If you’ve done no advertising whatsoever all year until now, then it’s too late to start advertising now. Unless your business has a very large following and is extremely well-known, you’re already out of the race for this Christmas, I’m afraid.

Planning for Christmas, for those who have been building their brand over the last year, began in June. But for those who have missed the boat this year, then your chance for next Christmas is coming up in January next year. Because this is when you should be starting the process of marketing yourself online to your potential customers.

And while long-term marketing, branding and advertising are not things that we can cover substantially in a few minutes on a podcast, they do have principles that can be explained simply.

From January, you should be starting to advertise broadly. That means, something light, informative, educational, maybe even humourous. You’re not trying to close a sale with a customer in January because they’re not going to be ready to either trust you, or buy from at this stage. You’re just a strange in the feed of Facebook or LinkedIn. Your goal here is to see who the advertising platforms find is interested, even slightly, in who you are and what you do. And then let the platform gather than data. Because you’re going to use it later to do what we call “remarketing” or “retargeting.”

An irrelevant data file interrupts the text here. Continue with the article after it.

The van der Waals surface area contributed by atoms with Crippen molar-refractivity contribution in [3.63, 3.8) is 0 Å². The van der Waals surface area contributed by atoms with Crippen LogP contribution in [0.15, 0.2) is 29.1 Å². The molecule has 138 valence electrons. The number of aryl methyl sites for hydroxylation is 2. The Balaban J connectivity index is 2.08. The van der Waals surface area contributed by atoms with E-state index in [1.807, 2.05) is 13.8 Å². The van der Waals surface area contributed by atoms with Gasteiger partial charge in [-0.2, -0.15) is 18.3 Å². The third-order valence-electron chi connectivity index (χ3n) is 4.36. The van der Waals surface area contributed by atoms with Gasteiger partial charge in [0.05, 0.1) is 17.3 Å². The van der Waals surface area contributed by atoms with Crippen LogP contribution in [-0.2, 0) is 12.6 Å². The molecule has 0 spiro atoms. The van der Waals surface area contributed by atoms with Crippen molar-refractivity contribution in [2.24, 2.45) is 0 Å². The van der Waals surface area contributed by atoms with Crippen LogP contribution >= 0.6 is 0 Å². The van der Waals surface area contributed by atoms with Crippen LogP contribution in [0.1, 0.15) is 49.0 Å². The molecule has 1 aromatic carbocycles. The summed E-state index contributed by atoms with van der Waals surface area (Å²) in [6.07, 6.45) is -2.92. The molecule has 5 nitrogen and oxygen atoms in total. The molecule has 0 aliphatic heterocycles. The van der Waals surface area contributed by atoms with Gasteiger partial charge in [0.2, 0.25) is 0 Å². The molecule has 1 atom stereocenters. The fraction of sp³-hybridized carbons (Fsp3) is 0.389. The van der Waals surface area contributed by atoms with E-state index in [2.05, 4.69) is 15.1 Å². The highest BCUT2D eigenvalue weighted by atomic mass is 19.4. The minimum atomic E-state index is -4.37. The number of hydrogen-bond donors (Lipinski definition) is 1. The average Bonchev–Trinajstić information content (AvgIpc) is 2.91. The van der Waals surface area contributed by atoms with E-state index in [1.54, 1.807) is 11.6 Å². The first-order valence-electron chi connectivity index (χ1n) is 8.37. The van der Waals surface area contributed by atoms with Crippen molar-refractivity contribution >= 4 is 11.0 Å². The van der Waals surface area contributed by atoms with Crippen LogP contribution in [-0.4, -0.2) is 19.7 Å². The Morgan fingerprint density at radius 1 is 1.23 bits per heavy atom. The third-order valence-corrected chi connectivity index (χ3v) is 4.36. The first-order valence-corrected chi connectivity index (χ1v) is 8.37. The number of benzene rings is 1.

Once you have a bucket of people who have shown interest once, you can send them a new ad some time later. Again, this is not the time to be selling to them. You’re just getting them used to seeing you around. You’re still in the process of building familiarity with them.

In fact it may take 3, 6, even 12 months before that customer gets even close to buying from you. The most recent consumer studies have increased the number of times a customer has to see you before buying from you, from 7 times, just a few years ago, to 33 times right now. That means treating digital marketing like you treat TV or radio. A simple message that adds value, builds trust and is patient enough to get a return. There’s no fast way to a great customer.